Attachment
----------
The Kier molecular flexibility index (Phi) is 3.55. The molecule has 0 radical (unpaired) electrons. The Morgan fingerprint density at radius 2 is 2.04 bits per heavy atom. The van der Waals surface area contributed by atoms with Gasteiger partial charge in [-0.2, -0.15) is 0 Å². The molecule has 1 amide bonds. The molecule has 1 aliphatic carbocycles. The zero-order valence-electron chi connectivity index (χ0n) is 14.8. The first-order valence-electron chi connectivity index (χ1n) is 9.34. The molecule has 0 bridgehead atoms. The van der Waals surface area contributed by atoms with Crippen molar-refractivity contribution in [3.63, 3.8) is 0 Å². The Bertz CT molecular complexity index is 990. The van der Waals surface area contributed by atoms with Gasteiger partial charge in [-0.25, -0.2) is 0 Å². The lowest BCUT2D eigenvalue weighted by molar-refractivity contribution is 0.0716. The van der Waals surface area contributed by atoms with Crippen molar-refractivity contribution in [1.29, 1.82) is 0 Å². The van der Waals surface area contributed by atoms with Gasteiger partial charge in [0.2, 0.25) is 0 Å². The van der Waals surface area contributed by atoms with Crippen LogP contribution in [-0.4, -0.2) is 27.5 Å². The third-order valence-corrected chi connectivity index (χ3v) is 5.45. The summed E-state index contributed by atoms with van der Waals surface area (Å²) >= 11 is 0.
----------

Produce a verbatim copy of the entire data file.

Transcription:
The Kier molecular flexibility index (Phi) is 3.55. The molecule has 0 radical (unpaired) electrons. The Morgan fingerprint density at radius 2 is 2.04 bits per heavy atom. The van der Waals surface area contributed by atoms with Gasteiger partial charge in [-0.2, -0.15) is 0 Å². The molecule has 1 amide bonds. The molecule has 1 aliphatic carbocycles. The zero-order valence-electron chi connectivity index (χ0n) is 14.8. The first-order valence-electron chi connectivity index (χ1n) is 9.34. The molecule has 0 bridgehead atoms. The van der Waals surface area contributed by atoms with Crippen molar-refractivity contribution in [3.63, 3.8) is 0 Å². The Bertz CT molecular complexity index is 990. The van der Waals surface area contributed by atoms with Gasteiger partial charge in [-0.25, -0.2) is 0 Å². The lowest BCUT2D eigenvalue weighted by molar-refractivity contribution is 0.0716. The van der Waals surface area contributed by atoms with Crippen molar-refractivity contribution in [1.29, 1.82) is 0 Å². The van der Waals surface area contributed by atoms with Gasteiger partial charge in [0.2, 0.25) is 0 Å². The van der Waals surface area contributed by atoms with Crippen LogP contribution in [-0.4, -0.2) is 27.5 Å². The third-order valence-corrected chi connectivity index (χ3v) is 5.45. The summed E-state index contributed by atoms with van der Waals surface area (Å²) >= 11 is 0.